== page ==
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Hospitals told to ‘prepare for a further incident’ by NHS England

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NHS England has told NHS Hospitals and Major Trauma Centres to prepare for a further incident following Monday’s attack on Manchester.

NHS England has informed every hospital in England, especially the 27 that are specialise in trauma, to “prepare for a further incident” after the attack on Manchester this week. The security alert level remains at ‘critical’ implying that another attack is imminent.

This is the first time since the Mumbai terror attacks in 2008 that NHS hospital trusts have been told to prepare for the possibility of a large-scale terrorist attack.

Chris Moran, a surgeon and professor, who is NHS England’s national clinical director for trauma said: “The trauma community in Manchester has provided a tremendous response to the atrocity on Monday night and this is a credit to their dedication and clinical skills, and also the preparation that has taken place.

“You will be aware that we have a bank holiday weekend approaching. There are a number of things that all trauma units and major trauma centres can do to prepare for a further incident and I should be grateful if you could disseminate these within your network so that frontline clinicians are aware.”

The Health Service Journal, which obtained Moran’s message, reported: “The message advised surgical teams to prepare for the consequences of attacks by reviewing the early management of patients with blast and ballistic injuries, as well as advice on dealing with infections and use of antibiotics.”

In a separate letter to trusts, Anne Rainsberry, NHS England’s national incident director, advised them to review their staffing levels and supplies of blood and equipment, as well as patients who could be discharged quickly to free up beds in case an incident occurred.

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Primary Care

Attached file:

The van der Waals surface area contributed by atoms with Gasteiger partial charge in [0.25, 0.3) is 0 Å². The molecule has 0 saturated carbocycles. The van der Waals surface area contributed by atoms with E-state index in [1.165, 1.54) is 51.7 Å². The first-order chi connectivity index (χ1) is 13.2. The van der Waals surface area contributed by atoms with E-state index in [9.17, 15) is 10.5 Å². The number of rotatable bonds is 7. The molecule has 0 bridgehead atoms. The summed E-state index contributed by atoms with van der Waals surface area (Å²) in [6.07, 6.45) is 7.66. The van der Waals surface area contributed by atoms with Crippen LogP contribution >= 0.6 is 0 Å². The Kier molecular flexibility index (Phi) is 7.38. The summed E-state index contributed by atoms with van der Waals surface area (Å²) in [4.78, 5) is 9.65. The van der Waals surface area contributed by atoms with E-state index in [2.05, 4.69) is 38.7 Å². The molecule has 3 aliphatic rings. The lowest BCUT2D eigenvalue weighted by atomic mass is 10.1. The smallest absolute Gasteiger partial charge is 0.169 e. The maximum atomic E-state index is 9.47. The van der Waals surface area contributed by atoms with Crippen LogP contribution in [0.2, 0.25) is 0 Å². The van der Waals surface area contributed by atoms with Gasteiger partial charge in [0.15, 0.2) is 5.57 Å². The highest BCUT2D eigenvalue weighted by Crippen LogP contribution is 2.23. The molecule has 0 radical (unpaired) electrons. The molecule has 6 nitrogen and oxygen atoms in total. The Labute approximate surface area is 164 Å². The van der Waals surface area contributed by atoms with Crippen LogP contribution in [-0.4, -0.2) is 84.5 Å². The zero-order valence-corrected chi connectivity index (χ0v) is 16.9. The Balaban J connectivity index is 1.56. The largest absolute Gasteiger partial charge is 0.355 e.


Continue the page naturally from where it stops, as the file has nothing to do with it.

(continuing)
Universities turn to Clearing as Nursing & Midwifery Applications drop by 8%

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UCAS figures show a drop of 8% in applications to Nursing & Midwifery courses – Universities have turned to clearing to fill gaps.

Experts are warning that there will not be enough new healthcare staff being trained to keep pace with demand as UCAS, the University Admissions Service, figures showed that there had been an 8% drop in students who had been placed into university this year compared to 2016.

Universities have been forced to offer the, usually over-subscribed, Nursing, Midwifery and Medicine subjects to students going through clearing.

The figures also reveal the number of ‘mature students’, people aged over 25, who have been placed into nursing courses has decreased by 12% since 2016.

Despite the low number of applicants the government announced 10,000 extra ‘funded’ places and an additional 21,000 mental health professionals. Figures that the Royal College of Nursing have heavily criticised.

Janet Davis, RCN Chief Executive, said;

“The longstanding pay cap is driving people away from nursing, and understaffing heaps pressure on those who are left. Most worryingly, we don’t have enough nurses to guarantee patient safety,” she argued.

“The government has promised 10,000 more health care professionals in the next five years, but we need transparency over how it intends to monitor its progress.

“We are calling on the government to publish the actual number of nursing students starting this autumn by the end of this year.”

Official figures how that admissions to Nursing and Midwifery courses have consistently fallen since the removal of the NHS Student Bursary which combined with a significant drop in EU workers could lead to a staffing crisis for the NHS.

NHS Digital revealed last month that over 11,500 Nursing and Midwifery vacancies remain unfilled in England.

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Primary Care

RCN supports the launch of the National Bereavement Care Pathway

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The Royal College of Nursing has announced it will be supporting the launch of the National Bereavement Care Pathway.

Led by stillbirth and neonatal death charity Sands, the pathway is designed to improve care for parents and families who have lost a baby during pregnancy or up to 12 months after the child is born.

With support from the Department of Health, the new materials, guidance and training will be trialled at 11 sites in England, who will work with the project team to evaluate how well the NBCP can improve bereavement care.

The NHS sites, which include the Heart of England NHS Foundation Trust and Ipswich Hospital NHS Trust, have been chosen to be representative of geography, capacity and specialism.

The pilot will begin in October and is supported by a variety of leading organisations from the Lullaby Trust to NHS England.

Carmel Bagness, RCN Professional Lead for Midwifery and Women’s Health, said: “The loss of a baby is an absolute tragedy and it is up to health care staff to provide the best care possible for bereaved parents and families.

“This pathway could really help to improve the care they receive during this difficult time. We hope this pilot is just the first step towards better care throughout the country for parents and families suffering from this terrible loss.”

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